Eric Campbell and Charley Chase

This post is edited and expanded from entries in the “Too Young, Too Soon” series on my old Angelfire page, written around 2005–07.

My IWSG post is here.

Alfred Eric Campbell (26 April 1879-20 December 1917) was formerly believed to have been born in Dunoon, Scotland, home of the Campbell clan, but today his true birthplace is believed to be Cheshire, England. It’s unclear if Eric, his longtime co-star Charlie Chaplin, or the press invented this myth.

He began acting in melodramas in local theatres in Wales and Scotland. At one of these shows, famed English theatre impresario Fred Karno discovered him and was quite impressed by his baritone and hefty build. Fred took him to London, where Eric became a slapstick actor.

In 1914, Eric moved to New York and became an established stage actor. Luck smiled on him in 1916 when Chaplin, in town to sign his Mutual contract, saw Eric in a Broadway play and invited him to work together.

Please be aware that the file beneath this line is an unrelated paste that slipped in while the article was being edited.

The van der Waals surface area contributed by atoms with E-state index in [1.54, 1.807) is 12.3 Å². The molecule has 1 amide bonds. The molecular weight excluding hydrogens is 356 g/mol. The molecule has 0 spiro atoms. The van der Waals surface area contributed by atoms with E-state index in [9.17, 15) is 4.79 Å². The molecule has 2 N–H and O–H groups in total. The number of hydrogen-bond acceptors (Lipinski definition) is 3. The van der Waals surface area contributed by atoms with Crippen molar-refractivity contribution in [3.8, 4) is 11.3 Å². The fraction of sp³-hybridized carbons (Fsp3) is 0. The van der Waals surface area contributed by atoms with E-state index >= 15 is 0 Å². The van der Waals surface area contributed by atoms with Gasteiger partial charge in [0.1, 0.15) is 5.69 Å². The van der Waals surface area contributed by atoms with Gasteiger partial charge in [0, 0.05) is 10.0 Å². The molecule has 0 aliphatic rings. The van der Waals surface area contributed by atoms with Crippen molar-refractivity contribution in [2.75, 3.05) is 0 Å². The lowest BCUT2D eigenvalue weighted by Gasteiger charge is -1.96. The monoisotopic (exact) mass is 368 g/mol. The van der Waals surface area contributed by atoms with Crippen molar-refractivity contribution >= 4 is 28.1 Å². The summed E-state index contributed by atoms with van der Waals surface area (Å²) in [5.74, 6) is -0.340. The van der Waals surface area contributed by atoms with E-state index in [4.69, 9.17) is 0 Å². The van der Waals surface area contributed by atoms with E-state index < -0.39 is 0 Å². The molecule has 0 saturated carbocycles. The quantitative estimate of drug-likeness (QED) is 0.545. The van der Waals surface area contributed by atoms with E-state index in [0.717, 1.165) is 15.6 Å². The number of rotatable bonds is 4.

Eric played the heavy (i.e., villain) in all twelve of Chaplin’s Mutual two-reelers (the last of which was unreleased). Big, tall, and imposing, with his walrus moustache and intimidating facial expressions, he was the perfect foil for the Little Tramp, someone you want to see him humiliate and defeat.

Don’t let his appearance fool you; off-camera, Eric was a true gentle giant, a very kind, sweet, shy, generous person.

Thankfully, none of Eric’s films are lost, because he made them with Chaplin, who owned the rights to all his films. The survival rate of films from people who owned their films is much better than that of most stars who didn’t.

Chaplin signed with First National after his Mutual contract ended, and planned to take Eric with him. Sadly, this never came to pass. Eric’s wife Fanny died of a heart attack on 9 July 1917, and when his 16-year-old daughter Una was walking to a store to buy a mourning dress, she was hit by a car and seriously hurt.

Eric met notorious gold-digger Pearl Gilman on 12 September, and married her five days later. Una, still recovering from her injuries, didn’t know about this for a few weeks. Less than two months after the wedding, Pearl sued Eric for divorce.

Eric moved into a room next to Chaplin at the L.A. Athletic Club. Shortly afterwards, Eric got drunk at a cast party, crashed his car on the way home, and was killed at age 39. Una was taken in by family in Nottingham.